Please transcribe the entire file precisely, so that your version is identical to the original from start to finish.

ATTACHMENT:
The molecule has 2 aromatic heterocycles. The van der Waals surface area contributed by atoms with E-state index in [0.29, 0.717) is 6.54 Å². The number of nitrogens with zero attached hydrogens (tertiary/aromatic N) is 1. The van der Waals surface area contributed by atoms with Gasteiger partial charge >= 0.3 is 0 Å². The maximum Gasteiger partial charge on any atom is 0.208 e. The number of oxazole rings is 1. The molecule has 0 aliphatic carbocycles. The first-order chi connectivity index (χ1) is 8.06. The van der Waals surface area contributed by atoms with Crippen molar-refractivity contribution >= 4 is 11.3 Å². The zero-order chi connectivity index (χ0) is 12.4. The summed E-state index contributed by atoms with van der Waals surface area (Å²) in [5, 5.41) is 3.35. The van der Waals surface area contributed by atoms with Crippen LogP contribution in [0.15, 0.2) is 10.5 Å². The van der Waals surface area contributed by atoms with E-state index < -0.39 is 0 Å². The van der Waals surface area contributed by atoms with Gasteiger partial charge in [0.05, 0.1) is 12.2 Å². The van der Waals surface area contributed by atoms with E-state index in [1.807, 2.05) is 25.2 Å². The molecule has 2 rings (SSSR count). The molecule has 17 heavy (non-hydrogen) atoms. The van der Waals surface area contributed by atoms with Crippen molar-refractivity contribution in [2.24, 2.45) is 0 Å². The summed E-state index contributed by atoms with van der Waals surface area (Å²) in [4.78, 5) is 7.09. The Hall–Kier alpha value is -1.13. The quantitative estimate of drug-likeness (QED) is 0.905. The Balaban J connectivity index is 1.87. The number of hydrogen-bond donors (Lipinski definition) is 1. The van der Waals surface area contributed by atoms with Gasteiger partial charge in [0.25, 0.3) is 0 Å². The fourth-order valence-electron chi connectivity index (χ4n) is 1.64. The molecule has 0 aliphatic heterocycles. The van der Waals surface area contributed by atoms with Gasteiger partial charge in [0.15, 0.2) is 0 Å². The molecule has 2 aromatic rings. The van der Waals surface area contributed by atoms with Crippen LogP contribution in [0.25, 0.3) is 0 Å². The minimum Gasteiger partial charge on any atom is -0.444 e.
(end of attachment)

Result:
The molecule has 2 aromatic heterocycles. The van der Waals surface area contributed by atoms with E-state index in [0.29, 0.717) is 6.54 Å². The number of nitrogens with zero attached hydrogens (tertiary/aromatic N) is 1. The van der Waals surface area contributed by atoms with Gasteiger partial charge >= 0.3 is 0 Å². The maximum Gasteiger partial charge on any atom is 0.208 e. The number of oxazole rings is 1. The molecule has 0 aliphatic carbocycles. The first-order chi connectivity index (χ1) is 8.06. The van der Waals surface area contributed by atoms with Crippen molar-refractivity contribution >= 4 is 11.3 Å². The zero-order chi connectivity index (χ0) is 12.4. The summed E-state index contributed by atoms with van der Waals surface area (Å²) in [5, 5.41) is 3.35. The van der Waals surface area contributed by atoms with Crippen LogP contribution in [0.15, 0.2) is 10.5 Å². The van der Waals surface area contributed by atoms with E-state index < -0.39 is 0 Å². The van der Waals surface area contributed by atoms with Gasteiger partial charge in [0.05, 0.1) is 12.2 Å². The van der Waals surface area contributed by atoms with E-state index in [1.807, 2.05) is 25.2 Å². The molecule has 2 rings (SSSR count). The molecule has 17 heavy (non-hydrogen) atoms. The van der Waals surface area contributed by atoms with Crippen molar-refractivity contribution in [2.24, 2.45) is 0 Å². The summed E-state index contributed by atoms with van der Waals surface area (Å²) in [4.78, 5) is 7.09. The Hall–Kier alpha value is -1.13. The quantitative estimate of drug-likeness (QED) is 0.905. The Balaban J connectivity index is 1.87. The number of hydrogen-bond donors (Lipinski definition) is 1. The van der Waals surface area contributed by atoms with Gasteiger partial charge in [0.25, 0.3) is 0 Å². The fourth-order valence-electron chi connectivity index (χ4n) is 1.64. The molecule has 0 aliphatic heterocycles. The van der Waals surface area contributed by atoms with Gasteiger partial charge in [0.15, 0.2) is 0 Å². The molecule has 2 aromatic rings. The van der Waals surface area contributed by atoms with Crippen LogP contribution in [0.25, 0.3) is 0 Å². The minimum Gasteiger partial charge on any atom is -0.444 e.